By Timothy Gardner and David Shepardson
WASHINGTON (Reuters) -The U.S. Treasury Department said on Wednesday it is seeking public input on how to implement $270 billion in new federal tax breaks for electric vehicles, clean manufacturing, and energy efficiency.
The Inflation Reduction Act signed into law by President Joe Biden in August contained incentives designed to help meet his administration’s goals of halving U.S. carbon emissions by 2030 and getting to net-zero emissions by 2050.
“We have to get implementation right. That means we have to listen, engage, and move quickly to translate policy into action,” John Podesta, who was chosen by Biden to lead the implementation of the energy and climate parts of the law, told reporters.
Podesta said the administration is seeking to clarify questions on the credits, such as how easily consumers can get new $4,000 incentives if they buy used electric vehicles.
The law immediately made about 70% of EVs ineligible for tax credits. Automakers say provisions taking effect in January will make most other EVs ineligible.
U.S. Senator Debbie Stabenow told Reuters in a recent interview that she had pushed to ensure the maximum number of EVs qualify for tax credits when she spoke recently to Treasury Secretary Janet Yellen.
“There is limited flexibility, but there is some,” said Stabenow, who represents Michigan, a state that is home to America’s biggest automakers. “Details on definitions matter … It’s various things like, ‘What is a mineral?'”
The Treasury Department and Internal Revenue Service issued six notices on CleanEnergy.gov requesting input on topics such as tax credits for wind, solar and nuclear power, incentives for energy-efficient homes and clean vehicle credits.
Wally Adeyemo, the deputy Treasury secretary, said the department will work with the IRS to administer guardrails to ensure the benefits are delivered as Congress intended.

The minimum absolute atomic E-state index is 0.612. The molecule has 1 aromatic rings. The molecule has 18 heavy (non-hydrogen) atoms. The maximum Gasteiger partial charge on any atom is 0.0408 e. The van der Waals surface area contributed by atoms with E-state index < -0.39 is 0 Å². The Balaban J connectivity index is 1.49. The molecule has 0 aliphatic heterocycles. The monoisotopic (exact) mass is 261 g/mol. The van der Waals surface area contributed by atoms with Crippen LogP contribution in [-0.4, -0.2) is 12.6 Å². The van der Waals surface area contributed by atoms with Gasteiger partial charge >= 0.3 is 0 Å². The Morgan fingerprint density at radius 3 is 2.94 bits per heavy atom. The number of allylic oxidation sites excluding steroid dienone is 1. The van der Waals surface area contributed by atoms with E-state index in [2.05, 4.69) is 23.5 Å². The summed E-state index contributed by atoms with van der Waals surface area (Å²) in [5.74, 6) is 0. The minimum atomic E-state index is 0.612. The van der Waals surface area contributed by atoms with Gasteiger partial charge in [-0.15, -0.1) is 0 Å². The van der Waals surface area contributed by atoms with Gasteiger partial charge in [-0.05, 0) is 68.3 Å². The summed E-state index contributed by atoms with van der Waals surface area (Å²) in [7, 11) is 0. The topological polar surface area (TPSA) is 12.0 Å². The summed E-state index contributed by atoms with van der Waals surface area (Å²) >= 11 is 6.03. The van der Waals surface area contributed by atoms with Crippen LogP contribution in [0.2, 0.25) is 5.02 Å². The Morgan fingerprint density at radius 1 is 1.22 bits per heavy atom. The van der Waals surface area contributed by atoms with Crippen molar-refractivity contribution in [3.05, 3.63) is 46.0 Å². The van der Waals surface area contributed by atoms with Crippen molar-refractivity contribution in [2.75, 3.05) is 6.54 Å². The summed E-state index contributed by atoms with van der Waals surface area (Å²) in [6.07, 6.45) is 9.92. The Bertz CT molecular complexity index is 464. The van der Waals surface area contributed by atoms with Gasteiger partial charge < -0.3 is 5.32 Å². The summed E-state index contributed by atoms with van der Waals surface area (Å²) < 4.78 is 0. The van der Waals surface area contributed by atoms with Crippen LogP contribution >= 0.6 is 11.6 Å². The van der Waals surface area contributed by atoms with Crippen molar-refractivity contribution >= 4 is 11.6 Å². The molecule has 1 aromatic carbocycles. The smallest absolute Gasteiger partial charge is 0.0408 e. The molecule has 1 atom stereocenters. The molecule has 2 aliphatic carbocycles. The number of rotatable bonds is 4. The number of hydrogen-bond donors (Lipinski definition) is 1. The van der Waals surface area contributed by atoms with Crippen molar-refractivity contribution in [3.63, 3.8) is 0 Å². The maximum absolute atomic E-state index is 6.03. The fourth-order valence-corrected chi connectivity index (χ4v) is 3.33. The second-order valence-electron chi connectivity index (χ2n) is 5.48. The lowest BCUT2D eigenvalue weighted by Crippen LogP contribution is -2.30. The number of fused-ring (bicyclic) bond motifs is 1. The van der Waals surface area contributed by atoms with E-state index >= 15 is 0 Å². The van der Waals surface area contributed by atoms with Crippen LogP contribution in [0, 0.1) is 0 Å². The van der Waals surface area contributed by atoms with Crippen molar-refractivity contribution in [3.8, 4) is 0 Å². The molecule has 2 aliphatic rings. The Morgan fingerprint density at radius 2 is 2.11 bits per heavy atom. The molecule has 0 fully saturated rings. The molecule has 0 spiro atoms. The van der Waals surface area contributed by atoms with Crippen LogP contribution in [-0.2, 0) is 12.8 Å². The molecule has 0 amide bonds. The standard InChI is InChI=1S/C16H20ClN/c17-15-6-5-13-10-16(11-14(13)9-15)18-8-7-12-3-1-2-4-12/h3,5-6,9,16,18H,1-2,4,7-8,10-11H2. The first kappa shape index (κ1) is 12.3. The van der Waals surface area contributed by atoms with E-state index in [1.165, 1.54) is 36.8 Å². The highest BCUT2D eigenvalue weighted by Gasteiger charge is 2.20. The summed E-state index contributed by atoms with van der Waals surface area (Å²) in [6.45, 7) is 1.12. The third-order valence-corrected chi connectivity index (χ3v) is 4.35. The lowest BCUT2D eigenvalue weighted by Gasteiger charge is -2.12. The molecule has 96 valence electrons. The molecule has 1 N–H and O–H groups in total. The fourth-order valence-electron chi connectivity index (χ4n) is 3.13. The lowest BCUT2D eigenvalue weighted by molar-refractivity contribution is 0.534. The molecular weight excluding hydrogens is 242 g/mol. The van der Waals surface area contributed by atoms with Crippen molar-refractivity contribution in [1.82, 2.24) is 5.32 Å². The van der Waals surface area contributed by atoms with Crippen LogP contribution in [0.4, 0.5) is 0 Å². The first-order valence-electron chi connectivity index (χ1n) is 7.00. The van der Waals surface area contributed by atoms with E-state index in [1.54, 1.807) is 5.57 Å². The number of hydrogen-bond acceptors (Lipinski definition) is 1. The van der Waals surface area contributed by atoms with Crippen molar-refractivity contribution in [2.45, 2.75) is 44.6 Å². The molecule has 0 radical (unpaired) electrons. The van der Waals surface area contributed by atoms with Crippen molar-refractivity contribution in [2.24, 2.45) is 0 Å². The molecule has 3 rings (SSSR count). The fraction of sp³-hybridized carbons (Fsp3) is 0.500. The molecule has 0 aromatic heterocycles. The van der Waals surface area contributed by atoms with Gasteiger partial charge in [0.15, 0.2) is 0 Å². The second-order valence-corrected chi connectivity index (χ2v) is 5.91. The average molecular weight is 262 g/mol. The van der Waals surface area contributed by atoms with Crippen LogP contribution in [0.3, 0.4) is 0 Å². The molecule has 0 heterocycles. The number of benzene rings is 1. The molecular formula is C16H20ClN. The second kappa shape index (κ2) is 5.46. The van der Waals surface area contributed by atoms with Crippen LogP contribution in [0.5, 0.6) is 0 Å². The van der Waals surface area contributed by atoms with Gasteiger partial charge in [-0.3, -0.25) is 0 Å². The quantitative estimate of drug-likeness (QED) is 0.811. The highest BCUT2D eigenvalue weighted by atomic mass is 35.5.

“We’re committed to ensuring that as many eligible taxpayers as possible get credits provided by law while carefully protecting against fraud and abuse,” Adeyemo told reporters.
The new law also provided $80 billion to the IRS, much of which will be used to hire replacements for retiring employees and to increase the revenue bureau’s staff, which has fallen over several decades. “The first area of focus is going to be on these climate provisions,” Adeyemo said.
The law’s requirement that EVs be assembled domestically to qualify for credits has raised questions about which vehicles are eligible – and sparked furious objections from South Korea and others. Treasury says input is needed about what constitutes “final assembly” in North America.
Ultimately, the way the law will be implemented is going to “require that investments be made that will not only be helpful to the electric vehicle industry here in the United States, but globally,” Adeyemo said.
In 2024, rules take effect making EVs ineligible for incentives if they have content from a “foreign entity of concern,” a provision aimed at barring Chinese content. Treasury asked if it must clarify the definition of a foreign entity of concern.
(Reporting by Timothy Gardner and David Shepardson; Editing by Paul Simao)